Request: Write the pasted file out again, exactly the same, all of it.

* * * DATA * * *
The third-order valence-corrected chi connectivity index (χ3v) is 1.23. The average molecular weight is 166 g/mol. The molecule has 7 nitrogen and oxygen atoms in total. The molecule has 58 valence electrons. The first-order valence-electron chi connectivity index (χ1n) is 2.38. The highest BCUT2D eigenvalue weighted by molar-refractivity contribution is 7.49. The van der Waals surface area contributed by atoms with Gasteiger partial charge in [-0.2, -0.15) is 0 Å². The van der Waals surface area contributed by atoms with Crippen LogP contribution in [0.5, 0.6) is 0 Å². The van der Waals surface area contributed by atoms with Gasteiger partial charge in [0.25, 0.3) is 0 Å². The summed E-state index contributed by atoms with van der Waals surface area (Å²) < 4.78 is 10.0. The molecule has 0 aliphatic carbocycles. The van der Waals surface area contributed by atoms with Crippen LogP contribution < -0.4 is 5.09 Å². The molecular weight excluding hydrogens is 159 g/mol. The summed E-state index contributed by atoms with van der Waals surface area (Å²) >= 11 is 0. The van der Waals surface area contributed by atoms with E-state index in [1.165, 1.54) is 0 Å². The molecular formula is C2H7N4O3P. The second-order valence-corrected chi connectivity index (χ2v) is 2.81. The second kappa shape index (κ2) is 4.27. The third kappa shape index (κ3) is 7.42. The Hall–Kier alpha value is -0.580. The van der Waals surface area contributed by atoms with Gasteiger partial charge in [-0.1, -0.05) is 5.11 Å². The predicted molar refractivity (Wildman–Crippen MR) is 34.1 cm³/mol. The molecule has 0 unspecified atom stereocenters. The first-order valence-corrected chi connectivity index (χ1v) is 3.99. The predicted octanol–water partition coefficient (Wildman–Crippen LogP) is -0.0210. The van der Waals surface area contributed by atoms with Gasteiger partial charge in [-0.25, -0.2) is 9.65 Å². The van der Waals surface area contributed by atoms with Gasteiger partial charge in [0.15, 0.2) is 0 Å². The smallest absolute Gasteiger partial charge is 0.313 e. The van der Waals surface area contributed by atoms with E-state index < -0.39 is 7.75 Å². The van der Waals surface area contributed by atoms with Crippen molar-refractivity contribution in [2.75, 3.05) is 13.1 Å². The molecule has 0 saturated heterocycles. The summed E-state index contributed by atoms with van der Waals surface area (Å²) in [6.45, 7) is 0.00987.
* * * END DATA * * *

The third-order valence-corrected chi connectivity index (χ3v) is 1.23. The average molecular weight is 166 g/mol. The molecule has 7 nitrogen and oxygen atoms in total. The molecule has 58 valence electrons. The first-order valence-electron chi connectivity index (χ1n) is 2.38. The highest BCUT2D eigenvalue weighted by molar-refractivity contribution is 7.49. The van der Waals surface area contributed by atoms with Gasteiger partial charge in [-0.2, -0.15) is 0 Å². The van der Waals surface area contributed by atoms with Crippen LogP contribution in [0.5, 0.6) is 0 Å². The van der Waals surface area contributed by atoms with Gasteiger partial charge in [0.25, 0.3) is 0 Å². The summed E-state index contributed by atoms with van der Waals surface area (Å²) < 4.78 is 10.0. The molecule has 0 aliphatic carbocycles. The van der Waals surface area contributed by atoms with Crippen LogP contribution < -0.4 is 5.09 Å². The molecular weight excluding hydrogens is 159 g/mol. The summed E-state index contributed by atoms with van der Waals surface area (Å²) >= 11 is 0. The van der Waals surface area contributed by atoms with E-state index in [1.165, 1.54) is 0 Å². The molecular formula is C2H7N4O3P. The second-order valence-corrected chi connectivity index (χ2v) is 2.81. The second kappa shape index (κ2) is 4.27. The third kappa shape index (κ3) is 7.42. The Hall–Kier alpha value is -0.580. The van der Waals surface area contributed by atoms with Gasteiger partial charge in [-0.1, -0.05) is 5.11 Å². The predicted molar refractivity (Wildman–Crippen MR) is 34.1 cm³/mol. The molecule has 0 unspecified atom stereocenters. The first-order valence-corrected chi connectivity index (χ1v) is 3.99. The predicted octanol–water partition coefficient (Wildman–Crippen LogP) is -0.0210. The van der Waals surface area contributed by atoms with Gasteiger partial charge in [-0.25, -0.2) is 9.65 Å². The van der Waals surface area contributed by atoms with Gasteiger partial charge in [0.15, 0.2) is 0 Å². The smallest absolute Gasteiger partial charge is 0.313 e. The van der Waals surface area contributed by atoms with E-state index < -0.39 is 7.75 Å². The van der Waals surface area contributed by atoms with Crippen molar-refractivity contribution in [2.75, 3.05) is 13.1 Å². The molecule has 0 saturated heterocycles. The summed E-state index contributed by atoms with van der Waals surface area (Å²) in [6.45, 7) is 0.00987.